Not on display
- George Romney 1734–1802
- Oil paint on canvas
- Support: 460 × 460 mm
frame, circular: 672 × 672 × 57 mm
- Bequeathed by Maj.-Gen. John Julius Johnstone 1898
Romney is best known for his serene portraiture, but had ambitions to be a history painter. Throughout his career he designed innumerable grand, turbulent compositions which usually remained as sketches. He frequently used the lovely Emma Hart, later wife of Sir William Hamilton, British Envoy at Naples, as a model for 'fancy' pictures in which she assumes a variety of characters. In this sketch she appears as Cassandra, daughter of Priam, King of Troy, who was given the power of prophecy. Romney evokes her ravings as she pronounces the doom of the city after its ten-year siege by the Greeks. The finished full-length was engraved in 1795, but is now lost.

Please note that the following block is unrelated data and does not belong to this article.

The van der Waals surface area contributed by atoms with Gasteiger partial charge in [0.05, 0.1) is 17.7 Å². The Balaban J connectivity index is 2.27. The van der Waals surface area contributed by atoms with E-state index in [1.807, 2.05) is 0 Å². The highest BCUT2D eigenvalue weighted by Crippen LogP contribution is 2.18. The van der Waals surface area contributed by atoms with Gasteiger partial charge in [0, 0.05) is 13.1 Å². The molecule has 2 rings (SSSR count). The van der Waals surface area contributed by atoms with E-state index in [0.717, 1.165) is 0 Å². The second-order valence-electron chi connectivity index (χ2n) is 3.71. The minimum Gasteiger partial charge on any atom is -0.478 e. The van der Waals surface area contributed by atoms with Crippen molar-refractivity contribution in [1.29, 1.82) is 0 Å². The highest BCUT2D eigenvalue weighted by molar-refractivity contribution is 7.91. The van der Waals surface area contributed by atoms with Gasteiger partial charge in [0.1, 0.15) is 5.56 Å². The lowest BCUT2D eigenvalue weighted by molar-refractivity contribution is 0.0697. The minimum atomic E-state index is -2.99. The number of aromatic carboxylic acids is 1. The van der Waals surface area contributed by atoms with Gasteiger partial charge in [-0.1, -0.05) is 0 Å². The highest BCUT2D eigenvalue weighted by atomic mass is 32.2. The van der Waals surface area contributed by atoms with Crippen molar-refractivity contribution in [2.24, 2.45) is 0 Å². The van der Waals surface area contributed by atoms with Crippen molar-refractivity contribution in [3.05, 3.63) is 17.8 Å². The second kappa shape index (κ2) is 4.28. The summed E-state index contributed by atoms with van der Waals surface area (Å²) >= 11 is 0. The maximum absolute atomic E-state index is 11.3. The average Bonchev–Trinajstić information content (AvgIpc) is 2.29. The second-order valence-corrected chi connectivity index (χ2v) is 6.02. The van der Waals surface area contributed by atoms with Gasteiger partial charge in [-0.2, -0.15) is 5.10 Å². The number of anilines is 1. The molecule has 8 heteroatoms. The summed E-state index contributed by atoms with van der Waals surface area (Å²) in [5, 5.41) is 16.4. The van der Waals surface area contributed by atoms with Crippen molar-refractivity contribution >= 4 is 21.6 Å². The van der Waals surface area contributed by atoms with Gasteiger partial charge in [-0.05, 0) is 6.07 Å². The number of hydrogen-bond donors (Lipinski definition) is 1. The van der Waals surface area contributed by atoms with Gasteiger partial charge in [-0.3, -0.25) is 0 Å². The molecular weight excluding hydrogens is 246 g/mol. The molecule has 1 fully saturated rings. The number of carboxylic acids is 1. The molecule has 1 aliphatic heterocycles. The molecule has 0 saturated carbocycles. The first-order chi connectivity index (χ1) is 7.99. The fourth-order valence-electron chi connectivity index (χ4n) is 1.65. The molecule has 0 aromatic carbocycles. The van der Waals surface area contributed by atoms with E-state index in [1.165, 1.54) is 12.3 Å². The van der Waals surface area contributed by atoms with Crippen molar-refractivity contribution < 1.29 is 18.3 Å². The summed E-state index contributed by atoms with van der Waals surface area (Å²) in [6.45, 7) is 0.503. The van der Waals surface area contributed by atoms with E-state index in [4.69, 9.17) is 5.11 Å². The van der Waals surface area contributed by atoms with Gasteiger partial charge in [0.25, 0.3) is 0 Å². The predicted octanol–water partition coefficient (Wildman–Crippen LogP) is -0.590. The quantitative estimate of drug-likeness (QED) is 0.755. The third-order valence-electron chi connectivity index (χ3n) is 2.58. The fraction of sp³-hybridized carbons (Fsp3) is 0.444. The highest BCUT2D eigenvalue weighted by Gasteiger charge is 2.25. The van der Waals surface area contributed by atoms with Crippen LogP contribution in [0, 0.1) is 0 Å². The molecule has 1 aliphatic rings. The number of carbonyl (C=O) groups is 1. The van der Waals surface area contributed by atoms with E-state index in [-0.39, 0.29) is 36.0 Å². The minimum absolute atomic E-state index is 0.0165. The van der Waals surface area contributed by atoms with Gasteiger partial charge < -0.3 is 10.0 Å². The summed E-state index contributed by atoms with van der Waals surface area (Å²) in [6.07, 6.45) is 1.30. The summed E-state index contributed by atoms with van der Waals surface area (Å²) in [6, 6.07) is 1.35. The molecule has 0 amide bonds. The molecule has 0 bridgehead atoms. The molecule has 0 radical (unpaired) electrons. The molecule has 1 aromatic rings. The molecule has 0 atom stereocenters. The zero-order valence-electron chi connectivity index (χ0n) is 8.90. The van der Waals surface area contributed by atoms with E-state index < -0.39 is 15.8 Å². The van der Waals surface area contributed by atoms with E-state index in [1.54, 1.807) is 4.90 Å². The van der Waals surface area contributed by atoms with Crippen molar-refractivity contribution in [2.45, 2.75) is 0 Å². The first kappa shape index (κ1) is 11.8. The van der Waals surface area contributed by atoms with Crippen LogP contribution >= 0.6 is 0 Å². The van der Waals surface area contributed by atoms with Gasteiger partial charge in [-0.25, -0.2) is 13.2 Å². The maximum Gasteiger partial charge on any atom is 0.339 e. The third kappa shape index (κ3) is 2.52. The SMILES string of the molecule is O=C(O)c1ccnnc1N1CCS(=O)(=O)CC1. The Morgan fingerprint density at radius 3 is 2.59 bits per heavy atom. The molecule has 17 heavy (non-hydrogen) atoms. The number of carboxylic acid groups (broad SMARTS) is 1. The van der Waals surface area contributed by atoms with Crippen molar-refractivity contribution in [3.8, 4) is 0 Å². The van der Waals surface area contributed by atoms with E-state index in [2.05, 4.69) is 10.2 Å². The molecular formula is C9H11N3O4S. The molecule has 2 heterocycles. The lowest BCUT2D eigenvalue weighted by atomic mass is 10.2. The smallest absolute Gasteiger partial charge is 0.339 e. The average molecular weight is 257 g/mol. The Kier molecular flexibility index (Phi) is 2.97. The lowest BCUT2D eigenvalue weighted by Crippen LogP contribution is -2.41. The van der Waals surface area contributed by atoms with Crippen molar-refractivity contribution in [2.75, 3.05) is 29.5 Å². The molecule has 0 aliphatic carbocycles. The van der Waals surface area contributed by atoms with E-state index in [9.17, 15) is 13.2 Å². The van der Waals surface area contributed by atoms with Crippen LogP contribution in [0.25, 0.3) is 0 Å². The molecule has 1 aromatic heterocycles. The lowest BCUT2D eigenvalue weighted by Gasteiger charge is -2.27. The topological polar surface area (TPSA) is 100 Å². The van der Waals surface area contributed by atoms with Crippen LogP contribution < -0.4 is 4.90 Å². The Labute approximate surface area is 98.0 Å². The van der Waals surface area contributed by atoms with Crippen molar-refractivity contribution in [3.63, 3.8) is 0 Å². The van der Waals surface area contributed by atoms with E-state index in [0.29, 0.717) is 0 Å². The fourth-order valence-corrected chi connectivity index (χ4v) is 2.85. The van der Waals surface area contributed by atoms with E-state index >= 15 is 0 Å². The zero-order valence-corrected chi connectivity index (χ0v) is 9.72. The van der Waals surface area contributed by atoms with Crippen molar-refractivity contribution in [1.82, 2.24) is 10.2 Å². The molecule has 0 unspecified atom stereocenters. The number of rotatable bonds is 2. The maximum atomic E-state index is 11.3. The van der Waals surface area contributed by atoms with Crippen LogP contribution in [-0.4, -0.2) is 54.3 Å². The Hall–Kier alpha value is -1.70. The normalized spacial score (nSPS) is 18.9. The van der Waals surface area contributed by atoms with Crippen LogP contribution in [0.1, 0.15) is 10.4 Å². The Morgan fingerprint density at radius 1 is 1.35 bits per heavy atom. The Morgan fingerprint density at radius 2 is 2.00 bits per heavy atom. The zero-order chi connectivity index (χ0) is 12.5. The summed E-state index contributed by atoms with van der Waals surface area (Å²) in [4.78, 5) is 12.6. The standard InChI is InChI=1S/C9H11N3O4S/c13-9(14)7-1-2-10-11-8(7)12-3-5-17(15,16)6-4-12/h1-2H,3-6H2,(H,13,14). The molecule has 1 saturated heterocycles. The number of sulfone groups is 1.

Gallery label, August 2004
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